When people hear that I travel alone so much, they often say “I could never do that.” I sometimes wonder if they think I came out of the womb ready to toddle off on my own to parts unknown. Not at all! When it comes to solo travel, in fact, I was a bit of a late bloomer.
Growing up, I was very shy and introverted. When I traveled, I stayed close to people I knew. My first semi-solo trip came at 18, when my uncle bought me a plane ticket to come visit him out in Tucson, Arizona for a month. I was so excited! An adventure! But. . . I was so timid, I didn’t have the guts to hop a bus and explore Tucson on my own when he was at work during the day, so I pretty much sat around the condo watching soaps, playing with his cat, and going out to swim in the pool. The only times I saw Tucson and the surrounding desert was when he was off work and could take me places.
I could kick myself thinking about that experience now. What a waste! What was I so afraid of? Getting lost? So what–you get lost, you ask someone for directions. Was I afraid someone would accost me, single young female that I was? Maybe. I grew up in a very small, rural town and all I knew of large cities was what I saw on TV. Today, cities are my favorite places to explore, and I love taking public transportation! How did I go from country mouse to city mouse?
My first real dip into the solo travel pool came in my late twenties when I went to England. I took a three-week summer class through the University of Vermont called Shakespeare on the Page and Stage. It was everything an English major/Anglophile could possibly hope for! We would attend class each weekday morning, performances by the Royal Shakespeare Company at night, and have afternoons and weekends to explore London. I knew no one in that class when I signed up for it. But it seemed to me a safe way to travel solo.
It was perfect for me at that time. Sometimes, I hung out with my new friends in the class, and sometimes I explored the city on my own. I got used to taking the Tube and buses and just walking all over the city. Sure, I got lost sometimes, but it was never a big deal. I would just backtrack or ask someone for directions. I began to realize the things I’d once feared were no big deal.
After that I built up my courage to go other places alone. Each trip worked wonders on my personal growth and self-confidence. I found I was much more capable than I’d ever suspected. But although I was perfectly comfortable traveling alone, the prejudice remained in the back of my mind that solo travel was a “last resort” for those of us who didn’t have anyone to travel with. It was just a temporary stopgap measure until Mr. Right came along, at which point I would have a built-in travel companion. Imagine how excited I was when I finally started dating a man who told me he enjoyed traveling. (Prior to that, I had not met many date-worthy Vermonters who did.)
I quickly discovered that my new boyfriend wasn’t exactly the ideal travel partner I had always dreamed of. When we traveled, it was almost always for business. We spent all day every day in meetings and seminars, leaving us with little to no time to tour an area. Everywhere we went, he was constantly in sales mode–and flirting with other women whenever my back was turned. And that wasn’t all. He was the strangest person to share a room with I’ve ever encountered.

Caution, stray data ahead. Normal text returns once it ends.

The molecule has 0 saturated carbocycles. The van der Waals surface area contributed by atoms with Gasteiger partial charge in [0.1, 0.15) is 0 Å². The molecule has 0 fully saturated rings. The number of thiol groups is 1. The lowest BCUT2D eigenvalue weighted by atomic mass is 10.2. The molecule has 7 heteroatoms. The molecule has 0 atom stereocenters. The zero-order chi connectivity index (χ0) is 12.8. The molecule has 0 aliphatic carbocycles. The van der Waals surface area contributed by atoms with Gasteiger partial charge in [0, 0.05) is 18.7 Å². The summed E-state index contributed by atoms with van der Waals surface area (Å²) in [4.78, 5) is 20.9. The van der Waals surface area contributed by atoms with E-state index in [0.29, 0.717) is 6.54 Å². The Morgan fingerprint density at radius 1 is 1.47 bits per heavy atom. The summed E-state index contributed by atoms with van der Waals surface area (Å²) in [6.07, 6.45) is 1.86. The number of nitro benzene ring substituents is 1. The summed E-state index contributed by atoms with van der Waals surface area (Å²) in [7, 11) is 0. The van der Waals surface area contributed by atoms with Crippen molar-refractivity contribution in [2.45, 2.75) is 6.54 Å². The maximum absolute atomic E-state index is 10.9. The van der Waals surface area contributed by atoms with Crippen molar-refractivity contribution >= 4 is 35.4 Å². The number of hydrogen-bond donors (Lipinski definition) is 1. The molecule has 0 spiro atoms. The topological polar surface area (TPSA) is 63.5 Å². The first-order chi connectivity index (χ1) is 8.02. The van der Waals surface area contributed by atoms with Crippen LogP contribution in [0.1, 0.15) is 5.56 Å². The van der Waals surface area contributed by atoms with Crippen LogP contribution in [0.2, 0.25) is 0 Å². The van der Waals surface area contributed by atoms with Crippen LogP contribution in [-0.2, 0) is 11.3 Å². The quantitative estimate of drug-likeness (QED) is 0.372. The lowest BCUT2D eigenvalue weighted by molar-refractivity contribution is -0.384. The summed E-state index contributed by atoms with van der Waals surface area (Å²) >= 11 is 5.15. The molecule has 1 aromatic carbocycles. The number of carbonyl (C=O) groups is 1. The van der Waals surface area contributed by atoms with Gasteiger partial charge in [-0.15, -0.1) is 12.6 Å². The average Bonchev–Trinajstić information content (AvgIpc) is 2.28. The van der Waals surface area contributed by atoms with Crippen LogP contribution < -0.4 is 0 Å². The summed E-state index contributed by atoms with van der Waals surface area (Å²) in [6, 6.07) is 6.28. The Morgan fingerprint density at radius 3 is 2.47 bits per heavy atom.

First off, sleep was nearly impossible to achieve, because he insisted on listening to motivational CDs while falling asleep at night (out loud, not on an mp3 player). They made him fall asleep. Me, they kept awake until his snoring started, which also kept me awake. Second, he insisted on eating breakfast in the room every day. I’m cool with that concept, but usually “breakfast” is something like bagels, donuts, or a cereal bar. Not Mr. Health Nut. He insisted on bringing everything one needs to cook omelets in a hotel room–hotplate, frying pan, spatula, collapsible cooler to store eggs, cheese and veggies. Which meant he also packed like a girl. No, wait, I can’t say that. That’s an insult to girls. Let’s just say he made me look like a backpacker.
There were never enough towels in the bathroom, because he would use them to stuff under the crack in the door to prevent any light leaking in from the hallway (he couldn’t sleep if there was any light in the room, and obviously hadn’t heard of a sleep mask). To avoid being caught with the contraband hotplate, he never allowed housekeeping into the room, so we didn’t get to replenish those towels he threw on the floor or have the overflowing trash emptied. The room tended to get pretty ripe.
After traveling with him a few times, I began to dread our trips together. Was this what travel was going to be like from now on? Because he was sucking the joy out of it for me.
Fortunately, that relationship finally came to an end. When I began to travel solo again, I appreciated it in a way I hadn’t before. It’s amazing how little things now make me happy, like being able to sleep in peace and quiet, or how long my room towels will last when they’re not being thrown on the floor, or eating breakfast in a restaurant. If someone’s boyfriend is flirting with other women in the lobby of the hotel, I don’t have to worry any more that it’s mine.
I no longer see solo travel as a second-class experience. It’s an act of self-love, a gift we give ourselves. I still hope someday to find a man whose core values and travel style match mine more closely than that disaster–but I also hope he understands when I suggest we take separate vacations once in awhile. Now that I know the value of solo travel, I don’t ever want to give it up completely.